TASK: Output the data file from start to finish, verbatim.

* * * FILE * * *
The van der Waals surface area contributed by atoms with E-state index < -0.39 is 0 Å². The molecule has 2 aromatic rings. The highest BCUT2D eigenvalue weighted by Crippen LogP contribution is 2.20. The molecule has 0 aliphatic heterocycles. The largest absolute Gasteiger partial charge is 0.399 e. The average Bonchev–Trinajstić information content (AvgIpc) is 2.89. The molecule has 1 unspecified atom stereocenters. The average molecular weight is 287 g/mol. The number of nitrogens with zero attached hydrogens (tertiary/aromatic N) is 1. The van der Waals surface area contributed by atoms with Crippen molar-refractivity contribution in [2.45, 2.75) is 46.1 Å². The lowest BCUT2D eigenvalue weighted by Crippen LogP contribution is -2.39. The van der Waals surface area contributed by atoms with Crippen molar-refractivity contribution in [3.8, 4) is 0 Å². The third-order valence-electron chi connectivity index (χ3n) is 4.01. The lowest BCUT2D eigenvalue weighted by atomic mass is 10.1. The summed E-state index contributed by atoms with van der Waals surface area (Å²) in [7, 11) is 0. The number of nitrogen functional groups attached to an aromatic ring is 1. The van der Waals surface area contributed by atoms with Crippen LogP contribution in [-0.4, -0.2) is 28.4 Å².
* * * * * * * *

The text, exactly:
The van der Waals surface area contributed by atoms with E-state index < -0.39 is 0 Å². The molecule has 2 aromatic rings. The highest BCUT2D eigenvalue weighted by Crippen LogP contribution is 2.20. The molecule has 0 aliphatic heterocycles. The largest absolute Gasteiger partial charge is 0.399 e. The average Bonchev–Trinajstić information content (AvgIpc) is 2.89. The molecule has 1 unspecified atom stereocenters. The average molecular weight is 287 g/mol. The number of nitrogens with zero attached hydrogens (tertiary/aromatic N) is 1. The van der Waals surface area contributed by atoms with Crippen molar-refractivity contribution in [2.45, 2.75) is 46.1 Å². The lowest BCUT2D eigenvalue weighted by Crippen LogP contribution is -2.39. The van der Waals surface area contributed by atoms with Crippen molar-refractivity contribution in [3.8, 4) is 0 Å². The third-order valence-electron chi connectivity index (χ3n) is 4.01. The lowest BCUT2D eigenvalue weighted by atomic mass is 10.1. The summed E-state index contributed by atoms with van der Waals surface area (Å²) in [7, 11) is 0. The number of nitrogen functional groups attached to an aromatic ring is 1. The van der Waals surface area contributed by atoms with Crippen LogP contribution in [-0.4, -0.2) is 28.4 Å².